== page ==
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Admiral David D. Porter, The Naval History of the Civil War., Chapter 18: capture of forts Jackson and St. Philip, and the surrender of New Orleans. (search)
thening the river defenses at Forts Jackson and St. Philip; which included obstructions on the river itself, besides the preparation of what might well be considered a formidable naval force. Of the latter, the ram Manassas, was improved and commissioned, while the Louisiana, iron-clad, of sixteen heavy guns, was rapidly nearing completion. Two other powerful iron-clads, intended to clear the southern coast of blockaders, were under construction at New Orleans, while further inland, at Yazoo City, the iron-clad ram Arkansas was almost ready for service. Several other iron-clad vessels were, at the same time, building at various points on the tributaries. Admiral David G. Farragut. A comparison of the work done by the North and the South, up to the advance on New Orleans, is largely in favor of the latter; for not one among all the vessels sent to Farragut possessed any power of resistance, save what had been shown from the time of Nelson. Not only had the North failed to ava
Admiral David D. Porter, The Naval History of the Civil War., Chapter 21: capture of New Orleans.--first attack on Vicksburg by Farragut's fleet and mortar flotilla.--junction of flag-officers Farragut and Davis above Vicksburg.--ram Arkansas. (search)
ect. Our combined fleet lay there and gazed in wonder at the new forts that were constantly springing up on the hill tops, two hundred and fifty feet above the river, and a mile and a half back from the shore, while water batteries seemed to grow on every salient point It was evident enough that Vicksburg could only be taken after a long siege by the combined operations of a large military and naval force. Flag-officers Farragut and Davis here learned that a large ram was building at Yazoo City, but they did not believe the Confederates had sufficient resources to build a powerful vessel in such an out-of-the-way place, so they let their vessels' steam go down to save coal, which was very hard to get at Vicksburg, and contented themselves with sending the Carondelet and Taylor up the Yazoo River in company with the Ellet ram, Queen of the West. On their way up the Yazoo River, and six miles above its mouth, the two gun-boats met the iron-clad ram Arkansas advancing boldly to a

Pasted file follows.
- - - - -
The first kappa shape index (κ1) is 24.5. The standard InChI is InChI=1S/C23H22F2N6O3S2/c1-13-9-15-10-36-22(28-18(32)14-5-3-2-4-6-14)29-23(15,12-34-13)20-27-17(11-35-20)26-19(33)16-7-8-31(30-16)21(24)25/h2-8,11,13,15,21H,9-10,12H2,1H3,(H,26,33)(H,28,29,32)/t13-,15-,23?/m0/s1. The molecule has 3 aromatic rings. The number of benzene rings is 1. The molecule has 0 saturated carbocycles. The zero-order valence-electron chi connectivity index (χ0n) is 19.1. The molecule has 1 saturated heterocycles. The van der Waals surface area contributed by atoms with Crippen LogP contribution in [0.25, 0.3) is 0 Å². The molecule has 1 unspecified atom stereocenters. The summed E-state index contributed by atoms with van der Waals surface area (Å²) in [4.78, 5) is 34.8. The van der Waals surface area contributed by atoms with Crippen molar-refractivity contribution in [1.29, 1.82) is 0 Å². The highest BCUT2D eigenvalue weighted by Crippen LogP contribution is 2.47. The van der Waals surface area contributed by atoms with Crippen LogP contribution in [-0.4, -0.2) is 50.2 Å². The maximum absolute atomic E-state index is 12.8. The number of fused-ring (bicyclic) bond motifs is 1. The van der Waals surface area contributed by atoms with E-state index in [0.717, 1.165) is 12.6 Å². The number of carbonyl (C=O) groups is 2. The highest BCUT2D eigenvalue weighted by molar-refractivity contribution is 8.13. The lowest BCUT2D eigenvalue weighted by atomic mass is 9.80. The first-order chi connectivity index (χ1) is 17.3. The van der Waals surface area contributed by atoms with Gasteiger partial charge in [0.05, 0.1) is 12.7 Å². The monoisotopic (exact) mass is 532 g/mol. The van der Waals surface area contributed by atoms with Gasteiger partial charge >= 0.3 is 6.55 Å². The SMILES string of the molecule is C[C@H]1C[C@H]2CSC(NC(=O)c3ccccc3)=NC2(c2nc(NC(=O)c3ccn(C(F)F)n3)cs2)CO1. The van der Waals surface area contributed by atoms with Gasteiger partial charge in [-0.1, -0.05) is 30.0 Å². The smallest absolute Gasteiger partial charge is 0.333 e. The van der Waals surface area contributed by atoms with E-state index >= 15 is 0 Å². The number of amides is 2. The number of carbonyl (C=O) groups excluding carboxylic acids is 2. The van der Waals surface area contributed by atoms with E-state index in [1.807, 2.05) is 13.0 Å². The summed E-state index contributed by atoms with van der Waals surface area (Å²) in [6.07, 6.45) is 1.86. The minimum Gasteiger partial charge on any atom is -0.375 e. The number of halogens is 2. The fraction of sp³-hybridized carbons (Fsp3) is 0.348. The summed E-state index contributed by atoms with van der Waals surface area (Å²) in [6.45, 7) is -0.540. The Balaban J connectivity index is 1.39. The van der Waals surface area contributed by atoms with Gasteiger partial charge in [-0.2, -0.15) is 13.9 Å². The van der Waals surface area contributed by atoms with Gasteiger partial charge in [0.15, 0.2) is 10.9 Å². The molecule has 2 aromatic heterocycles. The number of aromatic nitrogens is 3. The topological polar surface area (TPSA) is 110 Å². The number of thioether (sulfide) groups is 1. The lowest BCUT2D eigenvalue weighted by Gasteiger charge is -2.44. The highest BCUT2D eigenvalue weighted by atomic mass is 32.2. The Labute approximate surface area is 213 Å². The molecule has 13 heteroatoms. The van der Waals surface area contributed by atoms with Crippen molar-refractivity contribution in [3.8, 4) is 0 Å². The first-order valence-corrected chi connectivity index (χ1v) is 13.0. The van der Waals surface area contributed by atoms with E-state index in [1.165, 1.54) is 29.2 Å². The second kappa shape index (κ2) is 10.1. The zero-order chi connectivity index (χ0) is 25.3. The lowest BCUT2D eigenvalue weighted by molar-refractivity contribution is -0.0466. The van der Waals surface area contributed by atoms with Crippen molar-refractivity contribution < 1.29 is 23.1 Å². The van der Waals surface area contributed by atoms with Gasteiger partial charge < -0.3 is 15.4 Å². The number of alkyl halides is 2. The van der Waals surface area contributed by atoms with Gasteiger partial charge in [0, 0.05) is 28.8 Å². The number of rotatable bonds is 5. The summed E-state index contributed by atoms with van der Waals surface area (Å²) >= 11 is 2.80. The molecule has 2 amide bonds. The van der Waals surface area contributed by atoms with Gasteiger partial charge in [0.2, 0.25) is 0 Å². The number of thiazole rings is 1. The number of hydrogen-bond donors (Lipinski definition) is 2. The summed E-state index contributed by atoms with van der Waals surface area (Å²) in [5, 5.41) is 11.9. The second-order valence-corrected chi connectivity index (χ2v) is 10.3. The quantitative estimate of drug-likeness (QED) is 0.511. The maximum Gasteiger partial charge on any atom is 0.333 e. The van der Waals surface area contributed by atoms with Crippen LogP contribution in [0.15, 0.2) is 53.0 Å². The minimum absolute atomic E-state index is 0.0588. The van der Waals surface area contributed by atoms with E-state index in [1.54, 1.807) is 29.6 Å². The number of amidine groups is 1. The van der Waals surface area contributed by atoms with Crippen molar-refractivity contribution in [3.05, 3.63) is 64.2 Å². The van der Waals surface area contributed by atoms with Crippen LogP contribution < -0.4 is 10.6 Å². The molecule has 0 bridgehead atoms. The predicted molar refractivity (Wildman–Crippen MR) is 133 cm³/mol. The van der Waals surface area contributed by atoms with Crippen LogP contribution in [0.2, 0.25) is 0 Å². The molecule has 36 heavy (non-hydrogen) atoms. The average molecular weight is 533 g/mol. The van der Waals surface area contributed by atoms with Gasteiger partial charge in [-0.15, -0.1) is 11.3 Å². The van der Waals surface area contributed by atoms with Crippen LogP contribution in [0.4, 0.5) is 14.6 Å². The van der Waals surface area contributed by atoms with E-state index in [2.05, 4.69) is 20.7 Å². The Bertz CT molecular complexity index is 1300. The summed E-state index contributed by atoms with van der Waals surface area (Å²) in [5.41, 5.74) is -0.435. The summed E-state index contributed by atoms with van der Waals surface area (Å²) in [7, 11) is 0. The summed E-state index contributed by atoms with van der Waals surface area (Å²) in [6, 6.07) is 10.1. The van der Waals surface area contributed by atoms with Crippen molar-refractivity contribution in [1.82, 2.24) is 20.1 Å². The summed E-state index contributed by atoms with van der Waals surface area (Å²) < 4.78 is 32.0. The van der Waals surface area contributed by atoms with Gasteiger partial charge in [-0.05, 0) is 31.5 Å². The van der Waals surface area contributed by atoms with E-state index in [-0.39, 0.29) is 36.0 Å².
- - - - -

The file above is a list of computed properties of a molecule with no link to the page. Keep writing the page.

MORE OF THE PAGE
Admiral David D. Porter, The Naval History of the Civil War., Chapter 23: destruction of the ram Arkansas.--capture of Galveston.--capture of the Harriet Lane.--sinking of the Hatteras.--attack on Baton Rouge.--Miscellaneous engagements of the gun-boats. (search)
as the most formidable vessel on the Mississippi River, and that there would be no security against her while she floated. To render everything secure at Baton Rouge, Farragut left a sufficient force there to guard against all contingencies, and returned to New Orleans, satisfied that for the present he would hear no more of Confederate rams. He was not aware at the time, that the enemy had been so well satisfied with the performances of the Arkansas that they had commenced to build at Yazoo City two more rams, more powerful than any they had yet planned. Great credit was due the officers and men of the little flotilla, which co-operated so handsomely with General Williams in defeating General Breckenridge. particularly to Lieutenant Roe of the Katahdin and Lieutenant Ransom of the Kineo, who threw the enemy's ranks into confusion by the remarkable accuracy of their fire. The commander of the Arkansas, on this occasion, was Lieutenant H. K. Stevens of the Confederate Navy, h
Admiral David D. Porter, The Naval History of the Civil War., Chapter 26: siege of Vicksburg. (search)